Hypospadias surgery has developed so that the present standard of care is to undertake outpatient surgery in most patients. [4],[5] The expected treatment is to produce a normal-looking penis, with the meatus at the tip, in a one-stage operation in 80-90% of patients with hypospadias. Historically, the outcome of hypospadias repair has been assessed by the need for reoperation (typically for fistula, stenosis, diverticulum and bleeding). The goal of the present study is to assess the outcome not only on the complication rate but also in terms of the cosmetic appearance. The present series of 52 one-stage repairs of different types of mild to severe hypospadias confirms that this technique is reliable and durable in achieving the current goals of treatment. Compared with a recent series of two-stage repairs, where the success rate was 78-86%, [6] the current technique, with a final success rate of 92% at a mean of 1.3 surgical procedures, can be used safely even in cases of severe hypospadias, offering potentially lower costs and less psychological anxiety. In contrast to free skin grafts, that had complication rates of up to 69%, [7],[8] the initial success rate of skin flaps repairs in this study was 76%. This is similar to what was reported by others [9],[10] that whenever possible skin flaps are better than free graft. The success largely depends on the length of the flap in relation to the volume of the vascular pedicle.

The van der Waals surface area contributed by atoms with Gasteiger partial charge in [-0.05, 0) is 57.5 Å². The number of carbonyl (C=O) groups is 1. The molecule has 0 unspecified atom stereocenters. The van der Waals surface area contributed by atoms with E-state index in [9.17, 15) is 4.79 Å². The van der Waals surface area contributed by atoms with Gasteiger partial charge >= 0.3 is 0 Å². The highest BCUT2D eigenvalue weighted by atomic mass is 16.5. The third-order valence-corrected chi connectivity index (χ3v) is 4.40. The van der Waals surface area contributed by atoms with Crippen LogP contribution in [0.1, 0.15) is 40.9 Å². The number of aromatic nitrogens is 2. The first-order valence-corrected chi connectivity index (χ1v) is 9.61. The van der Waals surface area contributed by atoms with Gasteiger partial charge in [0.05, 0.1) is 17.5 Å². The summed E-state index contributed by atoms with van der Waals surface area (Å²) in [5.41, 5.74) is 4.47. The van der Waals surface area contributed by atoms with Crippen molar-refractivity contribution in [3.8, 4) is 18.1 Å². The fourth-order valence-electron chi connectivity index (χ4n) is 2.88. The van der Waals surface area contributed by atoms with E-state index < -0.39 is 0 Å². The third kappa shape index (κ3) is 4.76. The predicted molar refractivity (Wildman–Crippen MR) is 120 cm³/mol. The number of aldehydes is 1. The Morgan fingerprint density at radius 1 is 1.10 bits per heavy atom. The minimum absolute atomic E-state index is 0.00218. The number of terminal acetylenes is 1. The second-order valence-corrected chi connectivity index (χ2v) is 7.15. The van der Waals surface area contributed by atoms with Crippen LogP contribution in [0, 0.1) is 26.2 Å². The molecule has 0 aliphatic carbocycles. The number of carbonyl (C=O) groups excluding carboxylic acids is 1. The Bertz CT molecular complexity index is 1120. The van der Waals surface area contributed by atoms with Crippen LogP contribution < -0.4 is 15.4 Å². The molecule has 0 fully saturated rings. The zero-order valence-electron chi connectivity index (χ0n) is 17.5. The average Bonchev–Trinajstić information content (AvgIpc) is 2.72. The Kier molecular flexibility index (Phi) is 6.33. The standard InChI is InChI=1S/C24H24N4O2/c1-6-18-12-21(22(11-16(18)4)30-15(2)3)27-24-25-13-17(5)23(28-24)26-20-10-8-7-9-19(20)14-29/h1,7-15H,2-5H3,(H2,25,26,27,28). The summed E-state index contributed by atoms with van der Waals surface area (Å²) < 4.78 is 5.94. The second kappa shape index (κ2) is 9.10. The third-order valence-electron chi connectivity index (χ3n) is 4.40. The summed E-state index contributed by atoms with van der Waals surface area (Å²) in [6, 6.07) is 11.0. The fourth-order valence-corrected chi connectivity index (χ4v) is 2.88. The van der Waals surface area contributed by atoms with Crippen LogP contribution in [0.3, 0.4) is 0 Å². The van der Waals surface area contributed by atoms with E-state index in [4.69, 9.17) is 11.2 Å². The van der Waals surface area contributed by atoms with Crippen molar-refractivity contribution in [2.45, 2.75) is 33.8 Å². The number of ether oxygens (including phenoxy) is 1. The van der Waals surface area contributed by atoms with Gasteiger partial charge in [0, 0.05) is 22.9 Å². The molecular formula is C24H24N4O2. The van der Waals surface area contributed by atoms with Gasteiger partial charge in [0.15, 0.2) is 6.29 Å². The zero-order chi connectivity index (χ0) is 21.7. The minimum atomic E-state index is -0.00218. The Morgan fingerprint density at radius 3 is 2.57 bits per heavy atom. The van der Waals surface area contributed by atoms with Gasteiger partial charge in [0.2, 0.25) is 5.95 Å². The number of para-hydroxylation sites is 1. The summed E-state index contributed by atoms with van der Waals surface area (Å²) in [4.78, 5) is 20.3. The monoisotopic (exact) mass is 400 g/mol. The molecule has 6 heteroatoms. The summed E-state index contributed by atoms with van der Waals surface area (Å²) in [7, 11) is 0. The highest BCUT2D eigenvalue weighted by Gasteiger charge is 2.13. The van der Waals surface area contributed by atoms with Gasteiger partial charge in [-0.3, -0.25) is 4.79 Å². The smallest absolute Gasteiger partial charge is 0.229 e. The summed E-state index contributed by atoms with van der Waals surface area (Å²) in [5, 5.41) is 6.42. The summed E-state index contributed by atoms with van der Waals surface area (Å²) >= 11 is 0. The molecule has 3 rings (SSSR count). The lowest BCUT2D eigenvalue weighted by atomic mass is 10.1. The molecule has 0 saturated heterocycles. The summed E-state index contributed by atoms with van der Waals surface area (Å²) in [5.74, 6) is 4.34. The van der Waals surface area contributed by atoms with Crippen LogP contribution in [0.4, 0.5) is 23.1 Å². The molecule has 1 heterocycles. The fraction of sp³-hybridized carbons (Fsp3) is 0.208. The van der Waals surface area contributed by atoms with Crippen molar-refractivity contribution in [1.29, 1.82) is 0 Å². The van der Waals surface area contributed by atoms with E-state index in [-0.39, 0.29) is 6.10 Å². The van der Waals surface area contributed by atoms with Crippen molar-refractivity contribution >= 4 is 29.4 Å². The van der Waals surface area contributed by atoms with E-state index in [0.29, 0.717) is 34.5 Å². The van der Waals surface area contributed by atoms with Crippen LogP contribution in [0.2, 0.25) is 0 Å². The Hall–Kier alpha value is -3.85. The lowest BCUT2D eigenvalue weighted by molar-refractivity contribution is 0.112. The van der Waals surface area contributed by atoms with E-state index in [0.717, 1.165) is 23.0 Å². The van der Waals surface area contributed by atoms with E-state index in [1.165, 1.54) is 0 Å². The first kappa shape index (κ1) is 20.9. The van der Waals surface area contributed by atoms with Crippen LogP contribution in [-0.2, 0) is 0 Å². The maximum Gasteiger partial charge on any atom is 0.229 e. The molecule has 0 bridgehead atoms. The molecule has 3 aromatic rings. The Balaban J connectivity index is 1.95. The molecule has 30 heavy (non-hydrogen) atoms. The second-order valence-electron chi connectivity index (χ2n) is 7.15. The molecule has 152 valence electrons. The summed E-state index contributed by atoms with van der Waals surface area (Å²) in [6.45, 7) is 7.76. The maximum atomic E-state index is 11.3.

In patients with proximal hypospadias with severe chordee, the urethral plate was transected. However, recent work [11],[12] showed that the urethral plate contribute little to penile curvature. In patients who had a transaction of the urethral plate, the neourethra loses its stability, and they may develop complications such as urethral diverticulum, malalighnment and stricture at anastomotic site. [13],[14] The meatal-based flaps have no defined pedicle [15],[16] compared to preputial flaps but in this study they appeared to be more successful than preputial flaps. This could as a result of tubularization in most of the preputial flaps. However this is a retrospective study, thus the conclusion could not be easily drawn, there is a need of randomization to eliminate or reduce selection bias.